Giving birth is an emotional process.
However, there’s one particular term that is most controversial amongst mums and mums-to-be while they’re in the midst of a difficult labour – “failing to progress”.
That is, to describe a labour that goes beyond 20 hours for a first-time mum and 14 hours for a woman who’s already given birth before.
Gold Coast-based gym owner and fitness influencer, Revie Jane Schulz, says hearing the words “failing to progress” affected her for months.
“It took me six months, maybe longer, to really embrace how Lexi was born and feel like I had done a good job, and stop beating myself up,” Schulz said in a YouTube video.
Already impatient with an overdue pregnancy that had extended to 40 weeks and 10 days, Schulz explained she and her husband Clay made the decision to induce their now daughter Lexington (Lexi for short).
When they booked in at their hospital for a Friday 2pm appointment, Revie and Clay were ready to meet their future baby.
At 3pm she was induced with a ‘gel’ (normally containing hormone prostaglandin to soften the cervix) that gave her a few “period-like cramps”, before receiving another round of the gel at 9pm.
This resulted in a “rush of contractions” and her water broke soon after.
Listen: I’m scared of birth. Can I get a c-section? We ask Midwife Cath if a fear of vaginal birth is a good enough reason to have a caesarean. (Post continues after audio…)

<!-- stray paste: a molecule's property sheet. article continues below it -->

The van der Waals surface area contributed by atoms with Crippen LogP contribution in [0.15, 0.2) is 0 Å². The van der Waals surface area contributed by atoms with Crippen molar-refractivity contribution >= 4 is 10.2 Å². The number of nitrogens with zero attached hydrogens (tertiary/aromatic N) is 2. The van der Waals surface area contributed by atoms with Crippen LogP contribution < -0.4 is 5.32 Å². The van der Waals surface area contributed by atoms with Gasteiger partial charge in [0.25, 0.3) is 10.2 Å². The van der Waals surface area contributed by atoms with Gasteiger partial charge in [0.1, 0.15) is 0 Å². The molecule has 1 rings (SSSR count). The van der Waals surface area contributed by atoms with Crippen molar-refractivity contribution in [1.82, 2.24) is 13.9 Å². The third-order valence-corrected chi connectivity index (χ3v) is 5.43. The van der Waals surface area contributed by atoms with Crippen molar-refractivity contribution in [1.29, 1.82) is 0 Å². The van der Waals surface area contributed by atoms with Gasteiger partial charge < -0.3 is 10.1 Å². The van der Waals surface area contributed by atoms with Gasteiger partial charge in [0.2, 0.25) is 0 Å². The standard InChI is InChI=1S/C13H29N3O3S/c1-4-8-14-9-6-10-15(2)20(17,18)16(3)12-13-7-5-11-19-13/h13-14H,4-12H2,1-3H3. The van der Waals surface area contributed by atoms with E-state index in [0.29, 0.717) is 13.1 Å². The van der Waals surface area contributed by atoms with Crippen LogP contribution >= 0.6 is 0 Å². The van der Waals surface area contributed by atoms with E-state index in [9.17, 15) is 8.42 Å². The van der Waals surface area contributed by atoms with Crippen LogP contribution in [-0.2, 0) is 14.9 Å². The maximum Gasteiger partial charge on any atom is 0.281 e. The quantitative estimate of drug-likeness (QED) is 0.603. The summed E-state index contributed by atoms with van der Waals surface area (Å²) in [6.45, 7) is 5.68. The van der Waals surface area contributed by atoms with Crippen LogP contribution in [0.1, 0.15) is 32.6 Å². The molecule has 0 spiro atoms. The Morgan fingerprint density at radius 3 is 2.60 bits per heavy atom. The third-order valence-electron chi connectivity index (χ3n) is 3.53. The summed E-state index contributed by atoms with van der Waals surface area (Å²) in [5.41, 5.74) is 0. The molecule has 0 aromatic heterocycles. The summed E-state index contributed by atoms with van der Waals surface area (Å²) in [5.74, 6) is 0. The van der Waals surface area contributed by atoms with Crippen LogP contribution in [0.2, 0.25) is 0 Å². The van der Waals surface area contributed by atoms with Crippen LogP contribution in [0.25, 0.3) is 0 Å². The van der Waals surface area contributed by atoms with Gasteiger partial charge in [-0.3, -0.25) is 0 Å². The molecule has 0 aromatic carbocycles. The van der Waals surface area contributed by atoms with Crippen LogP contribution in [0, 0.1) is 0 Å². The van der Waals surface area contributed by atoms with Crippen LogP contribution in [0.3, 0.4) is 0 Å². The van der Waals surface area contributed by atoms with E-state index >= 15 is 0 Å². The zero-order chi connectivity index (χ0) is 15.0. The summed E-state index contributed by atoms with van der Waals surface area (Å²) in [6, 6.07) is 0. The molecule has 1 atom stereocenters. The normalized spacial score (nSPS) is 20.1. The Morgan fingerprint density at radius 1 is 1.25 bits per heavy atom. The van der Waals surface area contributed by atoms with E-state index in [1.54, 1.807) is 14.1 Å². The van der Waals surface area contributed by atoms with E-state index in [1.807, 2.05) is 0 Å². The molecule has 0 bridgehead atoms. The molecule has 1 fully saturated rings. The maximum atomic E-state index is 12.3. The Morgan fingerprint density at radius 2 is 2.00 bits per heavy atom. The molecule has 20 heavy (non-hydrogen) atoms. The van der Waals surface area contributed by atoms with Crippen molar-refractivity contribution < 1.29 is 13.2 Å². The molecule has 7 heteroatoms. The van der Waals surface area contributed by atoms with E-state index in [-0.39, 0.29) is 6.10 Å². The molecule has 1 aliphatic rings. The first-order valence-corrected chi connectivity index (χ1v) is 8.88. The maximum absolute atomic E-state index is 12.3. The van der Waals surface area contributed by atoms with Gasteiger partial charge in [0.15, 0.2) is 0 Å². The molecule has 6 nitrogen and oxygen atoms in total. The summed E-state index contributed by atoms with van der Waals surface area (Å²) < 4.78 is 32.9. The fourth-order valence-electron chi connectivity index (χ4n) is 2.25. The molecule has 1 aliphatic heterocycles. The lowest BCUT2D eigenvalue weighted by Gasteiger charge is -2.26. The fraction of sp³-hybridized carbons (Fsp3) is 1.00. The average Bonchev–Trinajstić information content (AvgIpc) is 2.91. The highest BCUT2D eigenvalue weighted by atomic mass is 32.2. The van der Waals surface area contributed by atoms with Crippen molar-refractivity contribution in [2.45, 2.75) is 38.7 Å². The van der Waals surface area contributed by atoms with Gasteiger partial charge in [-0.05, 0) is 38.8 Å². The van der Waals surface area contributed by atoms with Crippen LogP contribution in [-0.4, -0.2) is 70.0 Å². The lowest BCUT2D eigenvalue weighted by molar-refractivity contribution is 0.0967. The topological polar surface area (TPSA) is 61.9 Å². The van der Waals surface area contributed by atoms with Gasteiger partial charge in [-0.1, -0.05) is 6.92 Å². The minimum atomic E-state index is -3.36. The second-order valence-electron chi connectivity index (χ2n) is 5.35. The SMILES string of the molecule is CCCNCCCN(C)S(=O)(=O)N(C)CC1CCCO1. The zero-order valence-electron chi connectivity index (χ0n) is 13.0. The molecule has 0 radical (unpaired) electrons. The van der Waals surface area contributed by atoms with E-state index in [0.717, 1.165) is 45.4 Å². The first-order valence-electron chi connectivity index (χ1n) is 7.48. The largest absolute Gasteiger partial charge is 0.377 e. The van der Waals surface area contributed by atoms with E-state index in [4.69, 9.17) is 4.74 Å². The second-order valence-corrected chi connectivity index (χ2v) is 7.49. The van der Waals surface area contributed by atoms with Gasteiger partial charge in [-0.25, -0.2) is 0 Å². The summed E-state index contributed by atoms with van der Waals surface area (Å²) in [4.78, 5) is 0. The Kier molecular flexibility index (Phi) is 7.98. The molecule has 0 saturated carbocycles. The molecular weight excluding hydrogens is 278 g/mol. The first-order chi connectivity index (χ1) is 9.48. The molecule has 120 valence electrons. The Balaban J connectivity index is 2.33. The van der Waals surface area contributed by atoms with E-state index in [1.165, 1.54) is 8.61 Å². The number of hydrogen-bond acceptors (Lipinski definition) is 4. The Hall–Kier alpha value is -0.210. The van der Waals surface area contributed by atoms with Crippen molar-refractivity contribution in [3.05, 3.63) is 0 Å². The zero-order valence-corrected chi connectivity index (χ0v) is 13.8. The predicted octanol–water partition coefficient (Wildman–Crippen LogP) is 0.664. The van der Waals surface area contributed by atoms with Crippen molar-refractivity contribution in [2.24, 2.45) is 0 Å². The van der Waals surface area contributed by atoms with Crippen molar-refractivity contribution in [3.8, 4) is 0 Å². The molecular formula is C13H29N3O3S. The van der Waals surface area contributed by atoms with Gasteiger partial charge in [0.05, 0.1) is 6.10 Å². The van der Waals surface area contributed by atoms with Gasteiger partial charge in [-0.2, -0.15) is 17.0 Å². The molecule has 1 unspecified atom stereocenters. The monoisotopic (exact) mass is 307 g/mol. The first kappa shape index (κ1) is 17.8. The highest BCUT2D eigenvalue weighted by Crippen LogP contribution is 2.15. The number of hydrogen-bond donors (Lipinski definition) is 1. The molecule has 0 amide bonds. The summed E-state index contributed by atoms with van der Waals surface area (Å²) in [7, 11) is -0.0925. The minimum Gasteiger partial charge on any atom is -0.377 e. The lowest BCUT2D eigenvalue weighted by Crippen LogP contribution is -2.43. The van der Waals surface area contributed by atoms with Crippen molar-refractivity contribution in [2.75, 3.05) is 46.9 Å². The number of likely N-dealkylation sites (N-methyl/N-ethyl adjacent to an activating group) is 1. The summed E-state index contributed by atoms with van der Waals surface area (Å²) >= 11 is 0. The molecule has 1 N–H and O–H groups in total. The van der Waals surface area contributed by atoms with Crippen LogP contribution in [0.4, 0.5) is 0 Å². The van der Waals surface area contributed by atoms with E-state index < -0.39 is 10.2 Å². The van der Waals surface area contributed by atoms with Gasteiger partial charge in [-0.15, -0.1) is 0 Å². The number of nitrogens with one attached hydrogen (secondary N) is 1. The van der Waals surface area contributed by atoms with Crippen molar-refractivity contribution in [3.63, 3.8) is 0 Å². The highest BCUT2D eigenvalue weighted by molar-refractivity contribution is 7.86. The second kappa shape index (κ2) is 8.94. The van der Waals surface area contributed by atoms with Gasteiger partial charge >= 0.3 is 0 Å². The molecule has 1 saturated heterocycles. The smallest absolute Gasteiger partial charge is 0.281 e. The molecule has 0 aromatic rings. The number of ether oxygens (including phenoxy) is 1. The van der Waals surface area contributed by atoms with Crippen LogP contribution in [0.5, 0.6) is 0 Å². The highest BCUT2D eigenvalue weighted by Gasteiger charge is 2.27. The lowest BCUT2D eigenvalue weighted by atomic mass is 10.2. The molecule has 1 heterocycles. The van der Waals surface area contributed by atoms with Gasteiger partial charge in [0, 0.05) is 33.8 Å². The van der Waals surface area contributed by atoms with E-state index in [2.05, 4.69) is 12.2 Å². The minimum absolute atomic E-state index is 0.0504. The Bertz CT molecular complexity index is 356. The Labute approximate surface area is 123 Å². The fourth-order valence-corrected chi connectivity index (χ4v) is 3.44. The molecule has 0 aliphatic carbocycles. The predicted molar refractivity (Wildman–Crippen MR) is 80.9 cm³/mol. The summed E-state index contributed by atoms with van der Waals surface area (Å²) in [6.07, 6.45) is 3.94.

By 11pm, Schulz was experiencing contractions every four to five minutes and by midnight she had dilated to three centimetres, which is normally expected at the early labour phase.
“From 12am to 5am I could probably just say that it was the worst experience of my life… It was like I was in the ocean and I kept on getting hit by wave after wave.”
Despite this, five hours later she was still only three to three and a half centimetres dilated.
It was after 17 hours at the hospital, that Schulz heard the words she says plagued her for months.
“That’s when my favourite term in the whole entire world came into play, and that was ‘failure to progress’.
“I can’t feel my legs and I feel like I’ve been in a train accident and you guys keep telling me that I’m failing? That sh*t is getting to me.
“That has got to be the worst term to use in that situation.”
Eventually, the doctors decided on a C-section, and the exhausted parents finally got to meet their healthy baby girl.
Looking back at her labour, Schulz calls the period before her c-section as “the darkest place I had gone through in the pregnancy.”
“I felt like I had totally and utterly failed, so that word ringing around the room was adding salt to the wound.”
Schulz says the term ‘failure to progress’ left her feeling more vulnerable.
“After around seven to eight months of speaking about [this] to the hubby and fellow mamas I was able to embrace our story and realise I had not failed at all,” she wrote in a subsequent Instagram post.
“Lexington was brought into the world healthy and happy and that’s all I could ever hope.”
Do you think the term failure to progress should be changed? Or do you have a story to share? Please tell us in a comment, because we’d love to hear it.
Listen: The Pointy End – Birth Stories: Monique Bowley and Bec Judd deep dive on the beautiful act of labour, speaking to mums and experts.